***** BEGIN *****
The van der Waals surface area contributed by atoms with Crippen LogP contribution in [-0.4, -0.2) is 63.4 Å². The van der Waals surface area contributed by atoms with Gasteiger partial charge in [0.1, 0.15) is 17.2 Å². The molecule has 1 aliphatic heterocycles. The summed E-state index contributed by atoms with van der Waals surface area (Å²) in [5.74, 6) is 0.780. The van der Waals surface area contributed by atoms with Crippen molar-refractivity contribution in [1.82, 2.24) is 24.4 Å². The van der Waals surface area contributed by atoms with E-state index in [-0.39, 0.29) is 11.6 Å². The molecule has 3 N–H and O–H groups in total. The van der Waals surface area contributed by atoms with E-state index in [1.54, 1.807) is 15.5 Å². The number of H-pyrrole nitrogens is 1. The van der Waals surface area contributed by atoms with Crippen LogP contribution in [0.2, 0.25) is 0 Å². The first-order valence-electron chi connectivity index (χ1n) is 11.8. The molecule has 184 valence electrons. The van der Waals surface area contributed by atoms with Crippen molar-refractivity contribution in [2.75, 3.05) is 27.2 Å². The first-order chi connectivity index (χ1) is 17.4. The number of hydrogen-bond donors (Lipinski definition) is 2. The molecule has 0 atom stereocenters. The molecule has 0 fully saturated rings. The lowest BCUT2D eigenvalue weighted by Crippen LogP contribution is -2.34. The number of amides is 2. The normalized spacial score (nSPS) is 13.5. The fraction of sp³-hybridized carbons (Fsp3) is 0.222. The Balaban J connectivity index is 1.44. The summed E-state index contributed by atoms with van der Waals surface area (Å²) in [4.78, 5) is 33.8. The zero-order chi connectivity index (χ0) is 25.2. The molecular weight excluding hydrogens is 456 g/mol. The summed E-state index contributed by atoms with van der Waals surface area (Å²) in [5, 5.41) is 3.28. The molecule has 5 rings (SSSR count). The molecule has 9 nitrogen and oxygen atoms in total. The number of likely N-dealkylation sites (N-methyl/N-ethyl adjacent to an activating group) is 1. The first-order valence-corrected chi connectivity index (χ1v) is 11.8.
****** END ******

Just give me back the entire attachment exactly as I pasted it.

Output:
The van der Waals surface area contributed by atoms with Crippen LogP contribution in [-0.4, -0.2) is 63.4 Å². The van der Waals surface area contributed by atoms with Gasteiger partial charge in [0.1, 0.15) is 17.2 Å². The molecule has 1 aliphatic heterocycles. The summed E-state index contributed by atoms with van der Waals surface area (Å²) in [5.74, 6) is 0.780. The van der Waals surface area contributed by atoms with Crippen molar-refractivity contribution in [1.82, 2.24) is 24.4 Å². The van der Waals surface area contributed by atoms with E-state index in [-0.39, 0.29) is 11.6 Å². The molecule has 3 N–H and O–H groups in total. The van der Waals surface area contributed by atoms with E-state index in [1.54, 1.807) is 15.5 Å². The number of H-pyrrole nitrogens is 1. The van der Waals surface area contributed by atoms with Crippen LogP contribution in [0.2, 0.25) is 0 Å². The first-order valence-electron chi connectivity index (χ1n) is 11.8. The molecule has 184 valence electrons. The van der Waals surface area contributed by atoms with Crippen molar-refractivity contribution in [2.75, 3.05) is 27.2 Å². The first-order chi connectivity index (χ1) is 17.4. The number of hydrogen-bond donors (Lipinski definition) is 2. The molecule has 0 atom stereocenters. The molecule has 0 fully saturated rings. The lowest BCUT2D eigenvalue weighted by Crippen LogP contribution is -2.34. The number of amides is 2. The normalized spacial score (nSPS) is 13.5. The fraction of sp³-hybridized carbons (Fsp3) is 0.222. The Balaban J connectivity index is 1.44. The summed E-state index contributed by atoms with van der Waals surface area (Å²) in [4.78, 5) is 33.8. The zero-order chi connectivity index (χ0) is 25.2. The molecular weight excluding hydrogens is 456 g/mol. The summed E-state index contributed by atoms with van der Waals surface area (Å²) in [5, 5.41) is 3.28. The molecule has 5 rings (SSSR count). The molecule has 9 nitrogen and oxygen atoms in total. The number of likely N-dealkylation sites (N-methyl/N-ethyl adjacent to an activating group) is 1. The first-order valence-corrected chi connectivity index (χ1v) is 11.8.